That might seem a flippant way to talk about the next stage of jihadism, but that is the spirit. Because the next stage is going to be the vast spread of foreign fighters, stateless men who have been trained in war, that will come when ISIS crumbles or partially crumbles in Iraq and Syria. Yesterday, in a speech overshadowed by Trump and the convention, FBI director James Comey laid it out: we’re going to see “a terrorist diaspora out of Syria like we’ve never seen before.” But what does that mean? Who are they?

While for years, the massive impact of suicide attacks, whether in Beirut or Tel Aviv or New York, dominated the news. That was our idea of jihad. And to be sure, it was terrifying, terrorism in the true sense. But with some exceptions, it was also always the short game. Suicide bombers were, by definition, expendable, regardless of their courage or conviction. The real force of jihad was the battle-tested soldiers who might not have been afraid to die, but who were more useful alive. These were men who were comfortable with violence, and with gun, traveled.

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Quick Hits On Trump’s Press Conference: Non-Russian Edition

 

Might be the next President

 

Until the convention, Donald Trump’s insane and near-treasonous bafflegab of a presser yesterday dominated the news, especially his call for Russia to interfere with our election. That’s been pretty thoroughly covered elsewhere, so I want to make a few additional comments. I know writing about something some 20 hours after the fact is way too late, but I don’t think this news cycle should be over. There was so much in that press conference that defied imagination. It deserves to be talked about again and again, because, remember: this man could be President.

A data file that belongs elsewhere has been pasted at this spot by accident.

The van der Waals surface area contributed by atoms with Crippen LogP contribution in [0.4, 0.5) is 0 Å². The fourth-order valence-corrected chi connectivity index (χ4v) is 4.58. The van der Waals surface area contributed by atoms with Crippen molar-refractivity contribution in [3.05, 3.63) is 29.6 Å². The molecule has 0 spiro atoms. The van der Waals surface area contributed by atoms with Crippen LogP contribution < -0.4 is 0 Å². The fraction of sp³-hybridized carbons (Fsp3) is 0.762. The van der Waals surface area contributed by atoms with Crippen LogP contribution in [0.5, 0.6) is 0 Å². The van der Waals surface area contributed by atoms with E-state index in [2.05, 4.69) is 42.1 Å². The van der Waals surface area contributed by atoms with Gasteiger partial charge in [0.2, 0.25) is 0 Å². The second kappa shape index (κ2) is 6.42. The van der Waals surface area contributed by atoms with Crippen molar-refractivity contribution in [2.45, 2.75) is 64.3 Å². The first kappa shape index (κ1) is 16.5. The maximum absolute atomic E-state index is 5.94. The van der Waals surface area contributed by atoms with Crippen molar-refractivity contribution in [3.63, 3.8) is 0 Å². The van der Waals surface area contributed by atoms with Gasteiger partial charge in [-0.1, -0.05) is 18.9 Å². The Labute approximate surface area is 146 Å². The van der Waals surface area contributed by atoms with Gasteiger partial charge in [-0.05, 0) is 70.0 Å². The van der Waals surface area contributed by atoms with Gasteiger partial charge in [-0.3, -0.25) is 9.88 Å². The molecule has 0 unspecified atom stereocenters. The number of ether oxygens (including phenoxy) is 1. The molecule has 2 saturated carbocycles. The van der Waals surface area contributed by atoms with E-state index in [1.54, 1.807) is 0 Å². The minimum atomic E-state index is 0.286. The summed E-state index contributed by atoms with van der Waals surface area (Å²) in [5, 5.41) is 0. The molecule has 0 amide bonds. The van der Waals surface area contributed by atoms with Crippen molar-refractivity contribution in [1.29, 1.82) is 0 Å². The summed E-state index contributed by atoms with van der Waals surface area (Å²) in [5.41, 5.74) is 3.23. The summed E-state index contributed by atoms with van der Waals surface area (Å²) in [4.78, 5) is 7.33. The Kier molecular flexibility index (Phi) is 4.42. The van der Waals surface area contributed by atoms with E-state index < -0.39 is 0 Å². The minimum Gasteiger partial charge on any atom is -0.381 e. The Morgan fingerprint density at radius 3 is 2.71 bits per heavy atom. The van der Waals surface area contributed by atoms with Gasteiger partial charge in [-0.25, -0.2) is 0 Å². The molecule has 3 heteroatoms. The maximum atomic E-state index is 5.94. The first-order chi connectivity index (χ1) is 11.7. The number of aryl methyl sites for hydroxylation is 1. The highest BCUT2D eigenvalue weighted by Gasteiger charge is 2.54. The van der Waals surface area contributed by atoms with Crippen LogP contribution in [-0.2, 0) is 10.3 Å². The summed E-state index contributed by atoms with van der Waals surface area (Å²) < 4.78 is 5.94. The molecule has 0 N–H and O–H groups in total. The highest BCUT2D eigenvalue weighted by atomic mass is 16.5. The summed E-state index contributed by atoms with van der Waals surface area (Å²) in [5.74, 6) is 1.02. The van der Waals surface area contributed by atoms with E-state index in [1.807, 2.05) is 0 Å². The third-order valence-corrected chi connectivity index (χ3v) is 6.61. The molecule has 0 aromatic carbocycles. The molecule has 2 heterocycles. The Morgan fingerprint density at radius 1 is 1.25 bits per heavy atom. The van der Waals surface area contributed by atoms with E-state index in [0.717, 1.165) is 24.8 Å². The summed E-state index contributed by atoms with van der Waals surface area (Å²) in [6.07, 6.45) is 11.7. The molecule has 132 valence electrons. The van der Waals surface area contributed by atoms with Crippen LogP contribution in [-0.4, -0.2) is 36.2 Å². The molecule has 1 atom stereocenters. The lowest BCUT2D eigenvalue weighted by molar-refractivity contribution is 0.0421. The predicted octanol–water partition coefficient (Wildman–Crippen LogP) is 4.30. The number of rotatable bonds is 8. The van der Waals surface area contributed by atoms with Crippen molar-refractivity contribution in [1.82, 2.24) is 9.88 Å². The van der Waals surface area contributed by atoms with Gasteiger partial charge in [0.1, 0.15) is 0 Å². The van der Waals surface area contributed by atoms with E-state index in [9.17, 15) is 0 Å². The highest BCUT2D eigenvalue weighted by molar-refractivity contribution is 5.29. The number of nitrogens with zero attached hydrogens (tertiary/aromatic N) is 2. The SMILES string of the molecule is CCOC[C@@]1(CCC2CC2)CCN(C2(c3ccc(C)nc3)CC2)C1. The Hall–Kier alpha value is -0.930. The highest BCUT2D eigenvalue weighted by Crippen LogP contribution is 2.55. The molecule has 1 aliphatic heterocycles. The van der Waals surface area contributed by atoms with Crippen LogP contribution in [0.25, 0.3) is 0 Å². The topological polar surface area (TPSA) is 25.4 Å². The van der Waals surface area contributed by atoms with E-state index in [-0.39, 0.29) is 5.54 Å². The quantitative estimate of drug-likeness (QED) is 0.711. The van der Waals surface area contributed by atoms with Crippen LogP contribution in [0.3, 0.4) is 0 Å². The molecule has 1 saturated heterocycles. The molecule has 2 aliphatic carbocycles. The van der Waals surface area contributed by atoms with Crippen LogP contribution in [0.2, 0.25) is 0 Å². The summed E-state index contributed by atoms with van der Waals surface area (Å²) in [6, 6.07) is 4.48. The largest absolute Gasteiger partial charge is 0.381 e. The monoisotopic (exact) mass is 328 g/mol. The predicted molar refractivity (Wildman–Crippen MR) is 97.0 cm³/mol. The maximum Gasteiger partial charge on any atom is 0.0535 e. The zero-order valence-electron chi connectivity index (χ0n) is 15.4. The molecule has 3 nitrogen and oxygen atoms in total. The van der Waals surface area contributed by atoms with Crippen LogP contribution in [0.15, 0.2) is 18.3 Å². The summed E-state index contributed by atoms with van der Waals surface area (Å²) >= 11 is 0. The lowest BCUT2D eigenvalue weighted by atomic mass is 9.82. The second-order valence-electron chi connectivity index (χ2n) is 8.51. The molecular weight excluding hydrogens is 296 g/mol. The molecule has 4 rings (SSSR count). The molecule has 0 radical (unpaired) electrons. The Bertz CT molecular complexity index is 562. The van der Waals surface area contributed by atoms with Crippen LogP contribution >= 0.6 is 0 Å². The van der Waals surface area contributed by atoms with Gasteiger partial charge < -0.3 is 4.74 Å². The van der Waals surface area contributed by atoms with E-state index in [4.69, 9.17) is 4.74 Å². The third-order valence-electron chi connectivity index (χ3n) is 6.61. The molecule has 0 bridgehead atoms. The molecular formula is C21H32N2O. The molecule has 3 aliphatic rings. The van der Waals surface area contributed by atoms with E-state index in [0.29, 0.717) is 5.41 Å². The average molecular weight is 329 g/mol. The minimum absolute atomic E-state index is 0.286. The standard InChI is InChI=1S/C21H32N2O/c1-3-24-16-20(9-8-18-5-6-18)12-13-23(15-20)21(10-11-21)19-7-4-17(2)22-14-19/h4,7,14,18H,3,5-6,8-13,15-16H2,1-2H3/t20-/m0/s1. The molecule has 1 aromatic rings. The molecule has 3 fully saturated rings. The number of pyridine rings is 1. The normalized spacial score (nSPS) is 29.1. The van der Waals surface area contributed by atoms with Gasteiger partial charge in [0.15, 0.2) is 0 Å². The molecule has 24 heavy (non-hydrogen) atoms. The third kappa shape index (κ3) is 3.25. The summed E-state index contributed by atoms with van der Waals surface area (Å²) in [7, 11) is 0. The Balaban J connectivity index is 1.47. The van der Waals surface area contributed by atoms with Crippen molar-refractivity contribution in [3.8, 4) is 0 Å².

No way to get to it all now, but I want to highlight not specific policy things, because there are none except “Russia’s fine, ok?”. Instead I want to point out just how impossibly shallow this man is. The statements on Russia might have, as many said, “disqualify” him from the Presidency in a moral sense. But the rest of the words show that isn’t qualified, in the professional sense, to teach 3rd-grade social studies. He refuses to learn even the basics about the world, and can’t get through more than a tweet-length of a sentence without